The Portland Trail Blazers don’t have much room to work with as far as cap space or roster space goes, but they do have the mid-level exception (slated at $5.3 million) and the bi-annual exception ($2.08 million) as weapons this offseason. Neil Olshey & Co. have to be very strategic in how these benefits are used, because barring a trade they are their only means to add more talent to their ascending franchise. The Blazers’ draft picks have both been traded this year, so they will not be adding any young talent, however they have plenty of young talent already and need a versatile veteran instead.
Enter Shawn Marion.
Marion has played 14 seasons in the NBA and is still one of the most versatile players — on both ends of the court — even given his “old” age of 36. His numbers this year weren’t overly impressive until you weigh in the fact that he is 36, still played 76 games and averaged 30+ minutes a night — again pretty impressive.
Marion averaged 10.4 points (only his rookie season was lower), 6.5 rebounds, 1.6 assists and 1.2 steals per contest. He appeared, and started, in 76 games and finished with shooting splits of .482/.358/.785. His efficiency is certainly something to behold and shows that even given less opportunity, he can still contribute at a very high level for his club.
Even given his success in this 14th season, there were some lows that need to be looked at and could be concerning when considering how much can be given to a player of Marion’s stature and caliber. Marion had a career low in usage rate (15.7), PER (13.7), total rebound percentage (11.9) and his defensive rating was the lowest it’s ever been at 108. One other glaring discrepancy was Shawn’s ability, or lack thereof, to draw fouls and finish around the rim. Marion only had 22 and-1s this season, which is by far the lowest in his career — his career high for comparison is 132 for one season!
Does Portland even have a chance of luring him away from the Dallas Mavericks? I think Marion has shown in his comments that he is open to other options, as well as taking less money at this time in his career. Here’s what he had to say to Mavs.com regarding free agency.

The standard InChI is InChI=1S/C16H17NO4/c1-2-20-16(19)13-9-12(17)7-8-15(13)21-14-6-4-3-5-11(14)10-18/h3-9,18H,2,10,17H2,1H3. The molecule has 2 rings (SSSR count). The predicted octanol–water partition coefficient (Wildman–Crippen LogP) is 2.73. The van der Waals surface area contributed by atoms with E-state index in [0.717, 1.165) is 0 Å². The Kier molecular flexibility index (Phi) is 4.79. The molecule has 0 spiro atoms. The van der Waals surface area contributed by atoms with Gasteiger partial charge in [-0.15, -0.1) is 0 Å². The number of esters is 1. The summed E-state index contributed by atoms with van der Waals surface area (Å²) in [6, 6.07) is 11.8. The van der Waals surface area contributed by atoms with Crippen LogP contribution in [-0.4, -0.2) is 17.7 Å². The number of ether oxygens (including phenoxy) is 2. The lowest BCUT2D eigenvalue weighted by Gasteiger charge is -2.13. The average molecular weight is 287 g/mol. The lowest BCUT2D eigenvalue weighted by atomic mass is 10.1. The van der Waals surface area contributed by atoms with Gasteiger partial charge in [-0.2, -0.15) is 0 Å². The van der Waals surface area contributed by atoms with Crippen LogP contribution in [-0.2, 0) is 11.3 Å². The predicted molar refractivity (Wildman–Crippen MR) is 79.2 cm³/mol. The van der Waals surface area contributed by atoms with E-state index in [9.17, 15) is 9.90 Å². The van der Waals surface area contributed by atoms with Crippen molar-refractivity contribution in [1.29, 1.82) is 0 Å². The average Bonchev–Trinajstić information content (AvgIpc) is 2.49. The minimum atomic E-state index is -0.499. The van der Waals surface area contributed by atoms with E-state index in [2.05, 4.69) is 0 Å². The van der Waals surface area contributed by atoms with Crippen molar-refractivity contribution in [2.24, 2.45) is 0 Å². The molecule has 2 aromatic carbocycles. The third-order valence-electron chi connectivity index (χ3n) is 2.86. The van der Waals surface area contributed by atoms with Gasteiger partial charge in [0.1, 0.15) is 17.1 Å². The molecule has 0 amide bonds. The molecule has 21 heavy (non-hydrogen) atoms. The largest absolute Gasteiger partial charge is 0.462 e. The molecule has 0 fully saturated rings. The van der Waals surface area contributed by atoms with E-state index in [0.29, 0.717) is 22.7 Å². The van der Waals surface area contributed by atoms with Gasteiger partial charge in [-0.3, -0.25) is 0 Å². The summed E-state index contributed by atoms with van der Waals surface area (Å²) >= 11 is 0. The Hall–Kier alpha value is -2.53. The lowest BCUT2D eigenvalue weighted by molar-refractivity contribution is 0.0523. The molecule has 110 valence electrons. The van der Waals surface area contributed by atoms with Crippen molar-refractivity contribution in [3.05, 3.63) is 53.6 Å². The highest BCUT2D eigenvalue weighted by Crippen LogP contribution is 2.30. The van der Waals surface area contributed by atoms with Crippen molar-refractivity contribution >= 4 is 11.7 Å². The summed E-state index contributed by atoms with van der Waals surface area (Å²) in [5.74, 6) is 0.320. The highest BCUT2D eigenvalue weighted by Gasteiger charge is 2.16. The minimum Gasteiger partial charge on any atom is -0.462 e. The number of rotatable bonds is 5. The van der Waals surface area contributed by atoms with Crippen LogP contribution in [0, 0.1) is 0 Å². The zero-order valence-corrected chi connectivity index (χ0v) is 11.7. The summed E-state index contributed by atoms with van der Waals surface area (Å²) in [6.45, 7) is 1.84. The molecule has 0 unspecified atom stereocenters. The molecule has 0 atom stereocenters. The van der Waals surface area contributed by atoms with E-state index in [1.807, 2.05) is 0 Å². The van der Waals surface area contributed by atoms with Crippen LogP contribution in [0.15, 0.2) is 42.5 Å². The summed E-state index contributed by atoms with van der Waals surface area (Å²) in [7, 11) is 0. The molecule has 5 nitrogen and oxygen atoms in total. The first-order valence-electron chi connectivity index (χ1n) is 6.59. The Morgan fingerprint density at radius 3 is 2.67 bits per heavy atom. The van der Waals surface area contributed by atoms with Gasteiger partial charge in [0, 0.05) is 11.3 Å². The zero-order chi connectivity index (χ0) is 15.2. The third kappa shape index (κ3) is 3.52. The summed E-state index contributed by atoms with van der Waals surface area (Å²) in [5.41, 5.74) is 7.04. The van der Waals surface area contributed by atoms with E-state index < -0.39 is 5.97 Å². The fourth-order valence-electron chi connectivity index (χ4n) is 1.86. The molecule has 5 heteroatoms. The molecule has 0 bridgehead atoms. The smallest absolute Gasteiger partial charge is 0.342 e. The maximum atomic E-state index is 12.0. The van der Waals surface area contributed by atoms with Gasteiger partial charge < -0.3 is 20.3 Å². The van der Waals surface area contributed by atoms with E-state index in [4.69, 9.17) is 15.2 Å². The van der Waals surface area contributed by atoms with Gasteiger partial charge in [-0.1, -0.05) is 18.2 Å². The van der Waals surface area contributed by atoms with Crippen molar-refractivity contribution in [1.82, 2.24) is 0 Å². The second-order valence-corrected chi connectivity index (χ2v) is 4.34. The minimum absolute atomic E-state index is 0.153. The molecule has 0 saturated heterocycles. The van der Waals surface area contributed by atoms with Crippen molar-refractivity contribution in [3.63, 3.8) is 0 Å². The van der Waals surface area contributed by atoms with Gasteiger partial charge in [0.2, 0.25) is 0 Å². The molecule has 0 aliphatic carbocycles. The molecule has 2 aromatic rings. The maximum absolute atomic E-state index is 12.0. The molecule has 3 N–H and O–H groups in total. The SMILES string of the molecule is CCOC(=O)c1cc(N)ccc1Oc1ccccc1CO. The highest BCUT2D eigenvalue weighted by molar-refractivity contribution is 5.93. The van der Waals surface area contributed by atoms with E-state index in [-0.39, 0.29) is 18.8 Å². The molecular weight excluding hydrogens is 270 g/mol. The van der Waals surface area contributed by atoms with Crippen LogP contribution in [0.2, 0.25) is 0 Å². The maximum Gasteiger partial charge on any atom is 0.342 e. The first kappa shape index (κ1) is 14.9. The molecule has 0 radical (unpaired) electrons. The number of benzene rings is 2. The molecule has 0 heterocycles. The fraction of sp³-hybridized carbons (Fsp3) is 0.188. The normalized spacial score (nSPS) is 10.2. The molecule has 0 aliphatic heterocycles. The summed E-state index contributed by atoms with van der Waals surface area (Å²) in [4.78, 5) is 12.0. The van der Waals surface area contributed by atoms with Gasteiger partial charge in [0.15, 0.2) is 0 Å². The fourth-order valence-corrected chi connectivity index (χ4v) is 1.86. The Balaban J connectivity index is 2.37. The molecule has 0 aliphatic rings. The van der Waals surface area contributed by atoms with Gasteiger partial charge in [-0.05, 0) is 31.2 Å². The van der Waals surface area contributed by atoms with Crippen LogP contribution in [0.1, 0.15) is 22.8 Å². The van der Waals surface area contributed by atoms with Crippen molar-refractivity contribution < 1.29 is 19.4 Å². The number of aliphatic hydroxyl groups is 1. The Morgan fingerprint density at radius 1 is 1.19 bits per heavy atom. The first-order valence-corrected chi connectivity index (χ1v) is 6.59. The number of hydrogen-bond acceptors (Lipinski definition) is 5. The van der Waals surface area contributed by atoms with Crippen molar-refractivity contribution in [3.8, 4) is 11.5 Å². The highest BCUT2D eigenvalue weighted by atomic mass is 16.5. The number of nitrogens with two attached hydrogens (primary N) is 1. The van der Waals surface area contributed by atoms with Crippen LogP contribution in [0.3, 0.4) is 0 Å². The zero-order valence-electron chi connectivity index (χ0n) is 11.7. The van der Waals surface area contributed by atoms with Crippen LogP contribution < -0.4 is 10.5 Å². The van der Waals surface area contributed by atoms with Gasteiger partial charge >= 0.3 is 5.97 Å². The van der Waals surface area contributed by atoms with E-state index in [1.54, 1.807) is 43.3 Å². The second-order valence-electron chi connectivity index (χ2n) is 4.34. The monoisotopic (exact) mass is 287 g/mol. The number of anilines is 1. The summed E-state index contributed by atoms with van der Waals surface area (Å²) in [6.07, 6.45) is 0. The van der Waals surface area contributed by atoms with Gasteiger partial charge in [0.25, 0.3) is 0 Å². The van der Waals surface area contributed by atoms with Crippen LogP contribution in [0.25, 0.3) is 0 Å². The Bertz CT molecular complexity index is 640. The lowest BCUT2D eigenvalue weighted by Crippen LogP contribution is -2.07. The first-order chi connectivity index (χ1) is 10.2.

“You know, it’s not about money right now. I’ve made a lot of money in my career and I’ve been truly blessed. You know, I take none of this for granted, and I think I’ve just got to weigh my options. We’re going to see what’s out there and what’s available, and I’ve just got to weigh it out. I’m going to put it in God’s hands.”
So, the option is there for Marion to be had — given the right situation.
Why would the Blazers want an aging player like Marion? For starters, he’s an NBA champion and knows what it takes to get there and finish on top. Portland has a ton of talent, but all of these guys are young and they just got their first taste of NBA playoff success with the first round victory over the Houston Rockets this season. The front office can’t afford to let that momentum falter and Marion would bring an air of professionalism and experience to this roster.
The other thing that Marion really brings to the table is versatility. Marion has shown in the past that he can guard positions 1-4 with viability; he has guarded the power forward position much less as his career has gone on but the fact remains that he can guard three positions on the court at any given time. He doesn’t fit the mold of the other players on the Blazers, who can all knock down the 3-ball with great regularity but he has shown that he can slash to the basket with success and can even knock down the deep shot if left alone (though it’s ugly as sin!) — he had 58 made 3-pointers which was the most since 2007-08.
The main issue in trying to sign Marion will be that he should have multiple contenders after his services for all the reason mentioned above, but again the Blazers are moving in the right direction and are maybe young enough to entice a guy like Marion. Marion pulled in roughly $9.1 million for the 2013/14 season, so there’s no telling what his services will command in the open market but the Blazers should definitely consider giving part or even all of their MLE to a guy who can possibly push them even further towards their goals of an NBA championship.